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There’s a wrinkle in his hand that looks like the wrinkle in a moonflower when it blooms at dusk. It was there all along like the three creases in my hand. I didn’t know about it—the scar—the shape of a flower in my father’s hand. I was a boy and didn’t know how to look. Just as I didn’t know that the baobab grew and stood right. All the while it seemed like her roots were planted beneath the sky.
I scraped candle plates clean before sunset; unplugged the nearly burnt-out stumps, saved them for the fire; took out new candles charily, careful not to tear the blue and white Lighthouse paper bag. I lit the sitting room before he arrived and wished to make it bright and clean. Still, everything was always a darker shade—the evening and its supper, the song on the radio, the back of his hands when he held them up to his face; the flowers in the vase, blue Lenten roses, plucked from his madam’s garden before they withered, unfurled to paper planes.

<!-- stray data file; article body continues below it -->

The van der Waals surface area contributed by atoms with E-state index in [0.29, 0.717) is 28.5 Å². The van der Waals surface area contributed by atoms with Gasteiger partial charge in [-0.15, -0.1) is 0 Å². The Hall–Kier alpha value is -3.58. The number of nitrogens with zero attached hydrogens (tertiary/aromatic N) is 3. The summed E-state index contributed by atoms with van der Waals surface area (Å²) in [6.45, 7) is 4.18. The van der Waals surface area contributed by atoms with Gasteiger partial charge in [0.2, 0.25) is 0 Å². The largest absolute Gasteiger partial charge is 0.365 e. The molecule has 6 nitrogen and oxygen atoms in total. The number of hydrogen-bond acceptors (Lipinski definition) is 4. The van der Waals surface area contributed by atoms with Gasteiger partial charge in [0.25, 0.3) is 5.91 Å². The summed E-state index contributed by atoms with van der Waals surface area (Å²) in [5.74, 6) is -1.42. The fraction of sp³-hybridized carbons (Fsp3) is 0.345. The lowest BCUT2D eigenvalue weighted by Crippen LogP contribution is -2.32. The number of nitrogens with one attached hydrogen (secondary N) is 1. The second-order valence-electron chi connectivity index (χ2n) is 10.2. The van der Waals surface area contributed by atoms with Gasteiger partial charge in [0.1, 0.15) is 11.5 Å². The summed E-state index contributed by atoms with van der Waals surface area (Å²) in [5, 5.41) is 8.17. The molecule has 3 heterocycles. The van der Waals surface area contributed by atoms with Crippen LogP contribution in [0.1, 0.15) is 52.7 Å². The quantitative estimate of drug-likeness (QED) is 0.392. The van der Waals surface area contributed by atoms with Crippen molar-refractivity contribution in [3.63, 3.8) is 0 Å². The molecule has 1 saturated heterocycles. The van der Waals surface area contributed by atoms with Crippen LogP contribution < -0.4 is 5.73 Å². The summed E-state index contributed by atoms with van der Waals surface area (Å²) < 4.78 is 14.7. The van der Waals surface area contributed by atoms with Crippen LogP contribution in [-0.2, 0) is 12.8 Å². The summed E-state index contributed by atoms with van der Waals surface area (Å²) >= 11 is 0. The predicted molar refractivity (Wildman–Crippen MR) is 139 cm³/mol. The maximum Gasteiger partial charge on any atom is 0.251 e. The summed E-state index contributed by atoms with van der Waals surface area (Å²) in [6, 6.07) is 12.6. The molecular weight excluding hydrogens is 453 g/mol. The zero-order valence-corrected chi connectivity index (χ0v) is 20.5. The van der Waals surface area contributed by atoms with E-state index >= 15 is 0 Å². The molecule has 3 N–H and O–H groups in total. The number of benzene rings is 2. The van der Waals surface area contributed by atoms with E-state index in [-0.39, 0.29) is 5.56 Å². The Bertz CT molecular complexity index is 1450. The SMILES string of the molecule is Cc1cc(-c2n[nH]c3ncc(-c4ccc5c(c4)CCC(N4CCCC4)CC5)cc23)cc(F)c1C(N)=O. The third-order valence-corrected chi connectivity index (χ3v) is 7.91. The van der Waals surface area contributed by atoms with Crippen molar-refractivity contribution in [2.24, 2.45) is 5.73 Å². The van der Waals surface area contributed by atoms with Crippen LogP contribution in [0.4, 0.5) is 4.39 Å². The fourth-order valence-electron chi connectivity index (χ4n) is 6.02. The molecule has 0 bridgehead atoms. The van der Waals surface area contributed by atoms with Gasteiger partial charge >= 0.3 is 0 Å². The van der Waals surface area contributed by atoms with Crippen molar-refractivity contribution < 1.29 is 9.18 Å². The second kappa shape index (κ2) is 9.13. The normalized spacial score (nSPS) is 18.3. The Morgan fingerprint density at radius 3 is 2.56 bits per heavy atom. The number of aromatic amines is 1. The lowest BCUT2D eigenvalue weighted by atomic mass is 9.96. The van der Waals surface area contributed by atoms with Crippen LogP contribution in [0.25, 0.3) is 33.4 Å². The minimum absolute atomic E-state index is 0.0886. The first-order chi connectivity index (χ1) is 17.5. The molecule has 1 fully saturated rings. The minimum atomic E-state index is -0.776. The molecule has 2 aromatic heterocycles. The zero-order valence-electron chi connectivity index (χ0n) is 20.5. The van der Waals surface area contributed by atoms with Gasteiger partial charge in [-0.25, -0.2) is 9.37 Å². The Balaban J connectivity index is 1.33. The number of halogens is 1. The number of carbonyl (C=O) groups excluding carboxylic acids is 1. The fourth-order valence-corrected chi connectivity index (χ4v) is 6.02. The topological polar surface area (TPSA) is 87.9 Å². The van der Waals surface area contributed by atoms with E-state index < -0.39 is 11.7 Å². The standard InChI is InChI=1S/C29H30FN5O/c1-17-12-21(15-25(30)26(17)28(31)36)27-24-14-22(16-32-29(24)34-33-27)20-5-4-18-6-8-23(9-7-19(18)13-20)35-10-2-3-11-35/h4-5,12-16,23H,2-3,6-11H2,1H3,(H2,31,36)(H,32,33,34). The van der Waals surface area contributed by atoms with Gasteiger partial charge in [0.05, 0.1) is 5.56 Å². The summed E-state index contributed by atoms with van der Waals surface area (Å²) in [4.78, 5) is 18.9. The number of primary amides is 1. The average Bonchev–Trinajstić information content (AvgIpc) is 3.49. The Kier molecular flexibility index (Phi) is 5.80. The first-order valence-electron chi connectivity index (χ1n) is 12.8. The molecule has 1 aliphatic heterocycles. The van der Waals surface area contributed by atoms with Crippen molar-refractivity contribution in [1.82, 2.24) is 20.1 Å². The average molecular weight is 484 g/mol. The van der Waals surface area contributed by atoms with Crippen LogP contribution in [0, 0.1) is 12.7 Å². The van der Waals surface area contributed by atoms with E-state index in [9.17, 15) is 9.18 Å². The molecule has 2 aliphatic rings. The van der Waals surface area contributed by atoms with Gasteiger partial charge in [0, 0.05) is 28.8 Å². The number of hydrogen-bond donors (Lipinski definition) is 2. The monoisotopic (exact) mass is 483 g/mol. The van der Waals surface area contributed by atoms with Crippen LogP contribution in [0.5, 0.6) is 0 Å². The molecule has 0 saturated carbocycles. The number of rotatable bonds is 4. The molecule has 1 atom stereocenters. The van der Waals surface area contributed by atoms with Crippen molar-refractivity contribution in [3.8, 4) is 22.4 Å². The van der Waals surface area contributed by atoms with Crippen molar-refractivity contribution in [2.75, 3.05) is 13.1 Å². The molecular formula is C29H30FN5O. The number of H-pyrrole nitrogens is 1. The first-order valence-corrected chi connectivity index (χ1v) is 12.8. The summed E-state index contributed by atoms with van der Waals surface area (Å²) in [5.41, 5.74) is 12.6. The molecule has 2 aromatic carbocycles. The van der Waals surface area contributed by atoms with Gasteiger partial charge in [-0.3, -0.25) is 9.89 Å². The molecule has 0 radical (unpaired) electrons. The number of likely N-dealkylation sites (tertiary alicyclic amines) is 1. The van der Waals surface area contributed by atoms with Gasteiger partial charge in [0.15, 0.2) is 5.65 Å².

Today he smiles and marvels at the maddening sun, amazed by the colours of all he will impart. But it wasn’t always this way. The shovel broke, scarred, and defeated him most days. I wish I had saved him; brought us closer in the slowing years; let him know that he wasn’t alone, that I remember the dark wrinkle growing deeper and deeper in his moonflower hand.